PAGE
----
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Two indoor feeding experiments were conducted at the Animal Physiology Unit (APU) of Massey University, involving young sheep, to investigate the effect of feeding forage willow upon the death of established parasites and upon parasite fecundity, using chaffed lucerne as the control diet. Experiment 1: Twenty-four (24) parasite-free weaned hoggets weighing 29.9 ±1.2 kg (SD) were individually penned and fed chaffed lucerne ad libitum during a preexperimental adaption period of 5 weeks. They were then fed either lucerne chaff or chopped willow for a further 5 weeks (n = 12/group) and intakes were adjusted such that the DMI of the two groups was similar during weeks 9 & 10. All lambs were infected with L3 larvae parasites comprising 20,650 Teladorsagia, 1,320 Trichostrongylus and 330 Cooperia through oral drenching 12 days before willow feeding started. This was done after confirmation that the sheep were free of nematodes through FEC analysis. Total faeces were collected for 3 day periods towards the end of weeks 9 & 10, to measure diet digestibility and total faecal egg excretion. The sheep were slaughtered at the end of week 10. Voluntary feed intake (VFI), FEC and liveweight were measured weekly, whilst burdens of individual parasites and carcass characteristics were measured after slaughter. Duplicate samples of each feed offered and individual animal refusals were taken daily and pooled weekly per animal for chemical analysis. Female worm fecundity was calculated by two methods. Blood samples for immunological analysis were collected on days 20, 34, 51 and 70, and analysed for components of white blood cells (WBC) and for lymphocyte subsets. Experiment 2: A 2 x 2 changeover experiment was conducted, involving two time periods (Period 1 and Period 2 each of 14 days) with the same diets as used in Experiment 1, fed to 9 individually penned parasite-free young sheep randomly allocated to experimental diets. The parameters investigated were FEC and larvae hatching. Initially, a period of 7 days was allowed for acclimatisation in which both groups were fed on half willow and half lucerne chaff. This was followed by Period 1 with 4 lambs fed lucerne and 5 fed willow, after which the diets were changed over for Period 2. Total faeces produced were collected from all animals on the last day of each period using bagged sheep. A known number of Teladorsagia eggs (500 epg) was then added to faecal samples from these sheep and faeces-egg mixtures were made from which FEC was determined, to see if egg recovery was affected by these diets. Faecal samples for Period 2 with added eggs were also incubated for 10 days to measure hatchability. The recovery of added Teladorsagia eggs in Experiment 2 was 85% in lucerne-fed lambs and 53% willow-fed lambs (P<0.001); these were used as correction factors for Experiment 1 data. Larvae that hatched per gram of wet faeces in Experiment 2 tended to be lower for sheep fed willow than lucerne chaff (71% vs 83% of eggs added; P=0.08). Willow feed offered had lower DM (P<0.001) and CP (P<0.05) content, but had a significantly higher OM content (P<0.01) than lucerne chaff. Condensed tannin content of chopped willow was 27 g/kg DM, with only traces for lucerne. Apparent digestibility for DM (62.4% vs 59.5%; P≤0.05), OM (64.8% vs 59.9%; P≤0.001), DOMD (58.1% vs 55.0%; P≤0.01) and calculated ME (9.48 MJ/kg vs 8.96 MJ/kg; P≤0.01) were higher for the willow diet. VFI was similar for both groups during the adaption period (P>0.05) but declined with the introduction of willow in week 6 (P<0.001) and then progressively increased until it was similar to lucerne-fed sheep in weeks 9 & 10 (P>0.05). Calculated DM intake per head/day during the last two weeks of Experiment 1 was similar for the two groups (P>0.05); while the willow group had higher ME (P<0.01) and CP (P<0.001) intake per animal/day. Liveweight increased for the two groups during the adaption period (P>0.05), then declined for willow-fed lambs in week 6 (P<0.001) but later increased and by week 10 was similar to that of lucerne-fed lambs. The willow-fed lambs had lower carcass GR than the lucerne-fed lambs (P<0.01) when carcass weight was used as a covariate. Adjusted total daily egg production in Experiment 1 was lower in willow-fed sheep than lucerne-fed sheep, due to reductions for Haemonchus spp. (P<0.05) and Teladorsagia spp. (P<0.05). The per capita fecundity for Haemonchus worm spp. (P<0.05) and the in utero fecundity in both abomasal Teladorsagia spp. and small intestinal Trichostrongylus spp. (P<0.001) were lower for willow-fed sheep. There was reduced production of larvae for both Haemonchus spp. and Teladorsagia spp. (P<0.05) in willow-fed sheep. Feeding willow reduced the burden of Haemonchus adult worms in the abomasum (P<0.01) but reduced female worm burden only in Teladorsagia spp. (P<0.05) and reduced Cooperia spp. in the small intestines (P<0.01). Total WBC, total lymphocytes, subsets of lymphocytes and other white-cell groups were not affected by willow feeding (P>0.1). It was concluded that feeding chopped willow to young sheep reduced nematode worm burdens in the abomasum, especially both male and female Haemonchus spp., and reduced female worm burdens of Teladorsagia spp. Female worm fecundity of both species was also reduced by willow feeding. These reductions have been associated with CT content in the willow feed and the reduced worm burdens have been attributed to the death of the established worms by CT, since there was no evidence of immune priming in willow-fed sheep. Compounds present in the faeces of willow-fed sheep have been found to mask some of the nematode eggs, making them invisible by microscopic examination while keeping their viability. It is postulated that this could be due to binding of nematode eggs to insoluble CT associated with indigestible fibre in the faeces of willow-fed sheep. Conventional methods of measuring FEC therefore underestimated nematode eggs present in the faeces of willow-fed sheep and this needs to be checked for other CT-containing forages.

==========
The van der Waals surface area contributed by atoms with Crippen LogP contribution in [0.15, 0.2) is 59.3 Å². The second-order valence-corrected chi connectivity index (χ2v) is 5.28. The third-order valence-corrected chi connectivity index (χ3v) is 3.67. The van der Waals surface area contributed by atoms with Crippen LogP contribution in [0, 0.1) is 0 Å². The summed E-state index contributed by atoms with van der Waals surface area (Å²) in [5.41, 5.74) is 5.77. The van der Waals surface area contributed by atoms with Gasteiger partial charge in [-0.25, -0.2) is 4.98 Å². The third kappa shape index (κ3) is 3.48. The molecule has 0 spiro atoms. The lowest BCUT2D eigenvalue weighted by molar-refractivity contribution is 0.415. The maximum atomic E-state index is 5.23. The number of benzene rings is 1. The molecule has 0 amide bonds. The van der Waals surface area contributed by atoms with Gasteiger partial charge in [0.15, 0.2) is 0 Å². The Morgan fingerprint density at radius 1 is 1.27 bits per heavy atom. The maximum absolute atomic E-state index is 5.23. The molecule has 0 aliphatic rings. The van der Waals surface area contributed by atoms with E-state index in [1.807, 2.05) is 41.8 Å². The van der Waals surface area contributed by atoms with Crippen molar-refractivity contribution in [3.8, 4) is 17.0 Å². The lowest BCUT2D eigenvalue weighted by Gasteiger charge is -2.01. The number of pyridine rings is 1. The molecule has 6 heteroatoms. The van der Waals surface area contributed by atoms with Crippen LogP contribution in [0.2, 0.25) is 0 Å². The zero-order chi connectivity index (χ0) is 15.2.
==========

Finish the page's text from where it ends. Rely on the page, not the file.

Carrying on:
Sheep fodder, Lucerne, Teladorsagia